University of Pennsylvania President Amy Gutmann and David L. Cohen, chair of Penn’s Board of Trustees, invite Penn students, faculty, staff, alumni, trustees and friends, as well as the region’s business and tech community, to a series of events from 12:30 to 4:30 p.m. on Friday, Oct. 31, celebrating innovation at Penn and showcasing Penn’s South Bank, a hub for innovation and new business ventures.
The afternoon features the 2014 David and Lyn Silfen University Forum, “From Idea to Innovation: The Impactful University,” a conversation between Gutmann and special guest Walter Isaacson. Isaacson will draw from his new book, The Innovators: How a Group of Hackers, Geniuses, and Geeks Created the Digital Revolution. There will also be a series of “Pennovation Talks,” dynamic presentations by four Penn innovators; tours of the South Bank; and a ceremonial groundbreaking for the Pennovation Center (2016), which will be a central component of the South Bank’s mission to advance innovation at Penn and across the Philadelphia region.
"We are creating an innovation ecosystem at Penn that is expanding at an unprecedented pace,” said Gutmann. “The celebration at the South Bank is designed to highlight the impressive range of innovative activities already taking place on campus.
“The Pennovation Center will be a dynamic hub that maximizes Penn's impact by bringing together researchers, students and the private sector to foster innovation and development in the region. Our signature strength in integrating knowledge across disciplines gives this approach to innovation and technology transfer new muscle, and important new momentum."
“The research discoveries hatched at Penn are having a real societal and economic impact in our region, our country and the world,” said Vice Provost for Research Dawn Bonnell. “During this event, people can interact with thought leaders at Penn and see inspiring examples of innovation in a variety of venues. We will also be highlighting the infrastructure the University is creating to further support entrepreneurship, industry and community partnering and technology transfer.”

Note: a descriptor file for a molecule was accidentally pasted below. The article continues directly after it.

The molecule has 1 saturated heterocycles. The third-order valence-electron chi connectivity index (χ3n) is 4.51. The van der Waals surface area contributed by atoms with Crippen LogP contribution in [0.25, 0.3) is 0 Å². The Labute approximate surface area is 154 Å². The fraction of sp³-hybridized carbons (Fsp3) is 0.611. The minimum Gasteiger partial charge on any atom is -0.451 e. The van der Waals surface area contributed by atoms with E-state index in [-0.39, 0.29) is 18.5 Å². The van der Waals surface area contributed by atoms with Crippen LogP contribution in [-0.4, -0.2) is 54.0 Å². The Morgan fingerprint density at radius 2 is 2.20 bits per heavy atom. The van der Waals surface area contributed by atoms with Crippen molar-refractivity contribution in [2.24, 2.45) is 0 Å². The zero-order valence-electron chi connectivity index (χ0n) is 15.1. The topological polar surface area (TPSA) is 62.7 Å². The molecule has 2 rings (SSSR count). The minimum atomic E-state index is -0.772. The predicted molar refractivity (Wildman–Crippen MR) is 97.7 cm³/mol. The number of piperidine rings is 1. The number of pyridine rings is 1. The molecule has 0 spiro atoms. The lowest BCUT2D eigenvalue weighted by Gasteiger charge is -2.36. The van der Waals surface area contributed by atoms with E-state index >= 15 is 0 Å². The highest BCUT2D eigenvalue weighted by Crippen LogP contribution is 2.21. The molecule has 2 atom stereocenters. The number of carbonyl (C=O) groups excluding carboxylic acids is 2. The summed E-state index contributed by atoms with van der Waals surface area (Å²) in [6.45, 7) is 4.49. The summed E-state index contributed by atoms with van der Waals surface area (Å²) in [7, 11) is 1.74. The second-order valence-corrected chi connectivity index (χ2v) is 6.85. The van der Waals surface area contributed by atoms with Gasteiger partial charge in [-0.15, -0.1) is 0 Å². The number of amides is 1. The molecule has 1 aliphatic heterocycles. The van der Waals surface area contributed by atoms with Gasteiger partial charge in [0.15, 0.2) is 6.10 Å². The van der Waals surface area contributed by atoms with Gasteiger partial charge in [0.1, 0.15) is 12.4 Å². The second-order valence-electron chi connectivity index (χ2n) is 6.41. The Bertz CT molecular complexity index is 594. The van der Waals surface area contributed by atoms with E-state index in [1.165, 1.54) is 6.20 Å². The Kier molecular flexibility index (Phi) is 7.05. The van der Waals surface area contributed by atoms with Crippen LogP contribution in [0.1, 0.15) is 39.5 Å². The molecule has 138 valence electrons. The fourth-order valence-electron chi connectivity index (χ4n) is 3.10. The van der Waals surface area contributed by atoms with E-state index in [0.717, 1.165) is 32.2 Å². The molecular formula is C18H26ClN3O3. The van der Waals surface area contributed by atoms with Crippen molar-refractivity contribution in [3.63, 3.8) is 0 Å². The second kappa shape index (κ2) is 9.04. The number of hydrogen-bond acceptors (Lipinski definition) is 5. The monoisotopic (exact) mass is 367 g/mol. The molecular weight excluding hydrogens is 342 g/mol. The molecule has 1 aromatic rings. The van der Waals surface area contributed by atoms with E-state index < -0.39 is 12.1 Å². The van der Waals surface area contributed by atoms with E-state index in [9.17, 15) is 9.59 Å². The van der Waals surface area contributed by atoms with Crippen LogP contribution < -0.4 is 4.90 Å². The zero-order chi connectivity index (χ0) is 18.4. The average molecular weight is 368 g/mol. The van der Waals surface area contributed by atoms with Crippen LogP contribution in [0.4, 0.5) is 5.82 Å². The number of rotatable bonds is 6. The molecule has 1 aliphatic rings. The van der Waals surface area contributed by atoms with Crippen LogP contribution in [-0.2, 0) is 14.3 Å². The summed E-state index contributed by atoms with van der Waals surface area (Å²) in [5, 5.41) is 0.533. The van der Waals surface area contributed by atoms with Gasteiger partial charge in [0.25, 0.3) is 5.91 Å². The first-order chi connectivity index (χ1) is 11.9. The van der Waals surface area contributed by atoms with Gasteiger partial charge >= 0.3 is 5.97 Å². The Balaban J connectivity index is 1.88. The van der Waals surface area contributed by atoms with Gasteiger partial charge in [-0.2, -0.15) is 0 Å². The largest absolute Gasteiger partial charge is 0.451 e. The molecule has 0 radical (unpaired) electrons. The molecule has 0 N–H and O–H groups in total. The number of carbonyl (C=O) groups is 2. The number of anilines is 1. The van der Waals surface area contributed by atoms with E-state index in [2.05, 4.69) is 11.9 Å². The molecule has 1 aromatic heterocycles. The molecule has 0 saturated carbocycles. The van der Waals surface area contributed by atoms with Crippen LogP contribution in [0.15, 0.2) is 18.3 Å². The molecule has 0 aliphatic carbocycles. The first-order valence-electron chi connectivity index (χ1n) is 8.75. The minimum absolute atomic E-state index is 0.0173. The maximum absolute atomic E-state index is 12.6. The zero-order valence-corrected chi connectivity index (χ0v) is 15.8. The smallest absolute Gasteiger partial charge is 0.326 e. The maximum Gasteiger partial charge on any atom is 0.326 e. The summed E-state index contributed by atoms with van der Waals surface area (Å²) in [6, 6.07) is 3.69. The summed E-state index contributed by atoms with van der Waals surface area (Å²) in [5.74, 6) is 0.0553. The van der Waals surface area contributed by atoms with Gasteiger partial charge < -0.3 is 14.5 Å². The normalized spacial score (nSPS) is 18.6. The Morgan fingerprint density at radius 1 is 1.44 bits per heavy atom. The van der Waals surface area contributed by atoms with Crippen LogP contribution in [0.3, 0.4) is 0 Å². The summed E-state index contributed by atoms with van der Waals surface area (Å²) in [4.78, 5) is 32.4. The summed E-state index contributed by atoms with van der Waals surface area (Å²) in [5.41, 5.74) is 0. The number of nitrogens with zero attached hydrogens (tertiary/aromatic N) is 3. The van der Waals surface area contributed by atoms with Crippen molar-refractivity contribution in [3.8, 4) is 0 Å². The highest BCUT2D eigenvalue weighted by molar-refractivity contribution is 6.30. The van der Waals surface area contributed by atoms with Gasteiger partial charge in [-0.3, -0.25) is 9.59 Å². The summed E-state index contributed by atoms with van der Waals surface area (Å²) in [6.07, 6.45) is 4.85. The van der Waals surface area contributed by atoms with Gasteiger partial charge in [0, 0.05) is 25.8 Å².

Penn’s investment in the campus expansion at the South Bank – a 23-acre development at 34th Street and Grays Ferry Avenue acquired by Penn in 2010 – is focused on advancing innovation and supporting the rapid application of research discoveries into new ventures that meet society’s pressing needs.
The South Bank is being developed as a home to tenants from both the University and the private sector, with an emphasis on innovation-based economic development and entrepreneurial activities.
Already South Bank has attracted such innovators as the Penn School of Veterinary Medicine’s Working Dog Center, the School of Dental Medicine’s Research Greenhouse and Arts & Sciences’ Bio Garden; PCI Ventures and the UPstart company Novapeutics; KMel Robotics; Edible Philly magazine publishing; and The Philadelphia Free Library archives. And it will soon be home to the expansion of Penn Engineering’s GRASP Lab. As the University’s robotics research arm, its projects range from advancing a computer vision that will eventually inform self-driving cars to sensitive mechanical fingertips that can assist with surgeries to bacteria-powered nano-motors.
The celebration will include a ceremonial groundbreaking for the Pennovation Center, which will form a central part of Penn’s South Bank, repurposing 52,000 square feet of reinvigorated industrial space as a hub to facilitate and accelerate entrepreneurial activities, creative collaborations and new approaches to the commercialization of research discoveries at Penn.
The building will also house the Penn Ventures initiative of the Penn Center for Innovation (PCI). As part of the University’s focus on innovation, PCI is designed to help accelerate the translation of Penn discoveries and ideas into commercial products, businesses, and services.
The afternoon will culminate with a networking reception and tours of three of the facility’s current tenants:
• The Working Dog Center, founded and directed by veterinarian Cynthia Otto, works to determine how best to breed, rear and train dogs that aid humans with tasks as vital and varied as search and rescue, explosives or drug detection and diabetes alert. In partnership with researchers in Penn’s School of Arts & Sciences and Perelman School of Medicine, the WDC has also been involved in using dogs to sniff out ovarian cancer.
• KMel Robotics was spun off from Penn’s GRASP lab in 2011 by Alex Kushleyev and Daniel Mellinger, then recent Penn graduates. KMel designs and builds high-performance flying robots for use in research.
• The Penn Dental Research Greenhouse, a high-tech, $2 million greenhouse purpose-built for Henry Daniell's plant-based drug delivery research system, which uses genetically engineered lettuce leaves grown to treat or prevent diseases as varied as Alzheimer's, polio, diabetes and hypertension.